SG comes together for walk to fight against sexual assault

SG and the FAU community will be coming together on April 5 to have a Sexual Assault Awareness Walk as a part of the annual “It’s On Us” week.


Courtesy of FAU PEP Talk.

Melanie Gomez, Features Editor

 SG is having a walk to raise awareness about sexual assault on college campuses. The walk, which is part of the “It’s On Us” week, will take place on April 5 at 11 a.m., starting on the Housing Lawn by the barbecue pits.

 It’s On Us is a national campaign created to raise awareness of sexual assault on college campuses nationwide, through awareness and education. FAU hosts It’s On Us every year in April as part of National Sexual Assault Awareness Month and the walk will be a part of other activities throughout the week across FAU’s different campuses including Jupiter and Davie.

Director of Psychoeducational Programming (PEP Talk), Justine Kantor, alongside Boca Campus Gov. Deanna Mancuso, SG President’s Chief of Staff Nicole Abreu, and FAU Victim Services, organized the walk. 

“At FAU, we do not tolerate sexual assault and together we are going to stand up and fight. Student Government wants students to know that they don’t have to stay silent, that they can speak up and we will hear them, and most importantly, that we will always stand by them,” wrote Kantor.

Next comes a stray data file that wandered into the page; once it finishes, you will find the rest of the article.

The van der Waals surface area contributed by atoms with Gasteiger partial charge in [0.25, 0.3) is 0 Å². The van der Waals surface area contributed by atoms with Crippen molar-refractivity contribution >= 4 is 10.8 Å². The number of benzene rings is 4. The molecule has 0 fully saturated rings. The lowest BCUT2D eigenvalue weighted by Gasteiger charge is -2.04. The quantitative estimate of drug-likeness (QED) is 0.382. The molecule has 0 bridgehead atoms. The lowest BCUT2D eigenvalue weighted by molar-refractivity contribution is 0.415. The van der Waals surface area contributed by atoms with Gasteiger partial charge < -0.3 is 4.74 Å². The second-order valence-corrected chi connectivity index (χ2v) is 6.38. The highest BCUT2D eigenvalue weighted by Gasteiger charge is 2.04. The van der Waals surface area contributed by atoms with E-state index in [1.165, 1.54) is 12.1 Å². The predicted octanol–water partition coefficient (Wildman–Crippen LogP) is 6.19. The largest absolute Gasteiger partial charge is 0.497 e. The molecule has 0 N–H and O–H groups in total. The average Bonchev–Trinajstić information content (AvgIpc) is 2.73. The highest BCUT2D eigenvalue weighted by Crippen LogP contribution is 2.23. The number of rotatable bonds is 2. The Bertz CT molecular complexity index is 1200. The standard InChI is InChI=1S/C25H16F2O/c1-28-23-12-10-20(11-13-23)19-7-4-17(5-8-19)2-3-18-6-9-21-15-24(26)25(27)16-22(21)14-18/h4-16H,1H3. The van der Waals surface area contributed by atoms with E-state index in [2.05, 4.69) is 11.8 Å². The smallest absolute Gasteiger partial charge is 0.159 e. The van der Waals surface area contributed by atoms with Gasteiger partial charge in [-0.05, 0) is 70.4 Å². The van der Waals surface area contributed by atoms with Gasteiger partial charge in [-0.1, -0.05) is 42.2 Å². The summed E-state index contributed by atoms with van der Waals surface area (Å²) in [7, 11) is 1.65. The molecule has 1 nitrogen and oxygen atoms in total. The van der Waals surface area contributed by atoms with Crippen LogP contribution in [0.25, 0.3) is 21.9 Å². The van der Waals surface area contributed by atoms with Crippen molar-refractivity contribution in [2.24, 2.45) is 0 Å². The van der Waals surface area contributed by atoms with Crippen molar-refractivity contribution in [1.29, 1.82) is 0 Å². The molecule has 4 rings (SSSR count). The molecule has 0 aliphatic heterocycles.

Participants will receive water and shirts. They are encouraged to bring supportive posters. The walk is expected to last between 15-20 minutes, according to Kantor, and will loop through the Breezeway.

“This walk will unite students to spread awareness for an issue close to our hearts. At this walk, I encourage everyone to support the FAU community and give students a platform to promote sexual assault awareness on campus and everywhere else,” wrote Mancuso.

After the walk, there will be a student speaker followed by Katherine Cascio, who will represent Counseling and Psychological Services (CAPS),  discussing trauma related to sexual assault. Abreu, who proposed for CAPS to attend the event, wants students to come out of the event not just to understand why they need to prevent sexual assault and violence, but also to provide support for those who went through sexual assault.

“It is important to understand that healing can often be painful, difficult, and confusing, and we all should try to be more understanding and caring to those around us so that those who survived the initial trauma, feel comfortable and safe enough to begin healing,” wrote Abreu.